WASHINGTON — Test flights on the V-22 Osprey will resume in April in a make-or-break effort to resolve whether the innovative but controversial aircraft is safe and reliable, the Defense Department said Friday.
In announcing the renewed testing, the Pentagon's acquisition chief expressed his personal doubts about the aircraft and its design. "But the only way to prove the case one way or the other is to put the airplane back into flight test," said Edward "Pete" Aldridge, undersecretary of Defense.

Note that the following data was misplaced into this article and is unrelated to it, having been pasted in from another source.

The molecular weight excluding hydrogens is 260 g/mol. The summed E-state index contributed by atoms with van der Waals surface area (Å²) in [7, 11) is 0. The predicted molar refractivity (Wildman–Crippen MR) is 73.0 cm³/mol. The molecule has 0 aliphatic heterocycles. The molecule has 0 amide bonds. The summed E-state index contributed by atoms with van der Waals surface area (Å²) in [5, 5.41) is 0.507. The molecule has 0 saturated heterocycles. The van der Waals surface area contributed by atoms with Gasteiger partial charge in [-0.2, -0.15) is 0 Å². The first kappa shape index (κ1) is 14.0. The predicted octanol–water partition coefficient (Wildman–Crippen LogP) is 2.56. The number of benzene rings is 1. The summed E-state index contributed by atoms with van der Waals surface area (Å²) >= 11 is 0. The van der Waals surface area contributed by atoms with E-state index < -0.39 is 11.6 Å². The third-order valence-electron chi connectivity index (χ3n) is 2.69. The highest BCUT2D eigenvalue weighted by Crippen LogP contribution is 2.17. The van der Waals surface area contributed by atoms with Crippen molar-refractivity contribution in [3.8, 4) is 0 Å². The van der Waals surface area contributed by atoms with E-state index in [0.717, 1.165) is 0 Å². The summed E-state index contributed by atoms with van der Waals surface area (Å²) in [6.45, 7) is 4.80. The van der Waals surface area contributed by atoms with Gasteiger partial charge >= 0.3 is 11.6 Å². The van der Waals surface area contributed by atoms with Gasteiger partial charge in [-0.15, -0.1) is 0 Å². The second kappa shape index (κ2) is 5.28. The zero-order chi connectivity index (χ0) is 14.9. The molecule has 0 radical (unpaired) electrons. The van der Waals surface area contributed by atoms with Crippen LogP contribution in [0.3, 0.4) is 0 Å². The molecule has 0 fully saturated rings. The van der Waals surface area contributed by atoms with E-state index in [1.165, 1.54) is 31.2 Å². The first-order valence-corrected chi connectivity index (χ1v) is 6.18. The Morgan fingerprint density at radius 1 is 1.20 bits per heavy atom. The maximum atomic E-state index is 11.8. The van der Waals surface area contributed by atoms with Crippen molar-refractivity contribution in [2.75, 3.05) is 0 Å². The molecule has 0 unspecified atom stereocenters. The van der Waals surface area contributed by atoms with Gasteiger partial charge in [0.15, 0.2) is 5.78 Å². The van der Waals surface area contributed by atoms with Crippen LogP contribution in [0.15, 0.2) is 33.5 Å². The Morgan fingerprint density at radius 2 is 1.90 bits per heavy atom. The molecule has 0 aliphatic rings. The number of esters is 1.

The V-22s have been grounded since December 2000, after two accidents that killed 23 Marines. Investigations into the crashes and a special Pentagon inquiry found numerous flaws in the aircraft that caused production to be trimmed to a minimum while redesign and re-engineering could be done.
However, Aldridge said Friday that he has concerns about the fundamental "tilt-rotor" technology that underlies the V-22 and makes it unique. The V-22s take off and land like a helicopter and fly like a conventional airplane.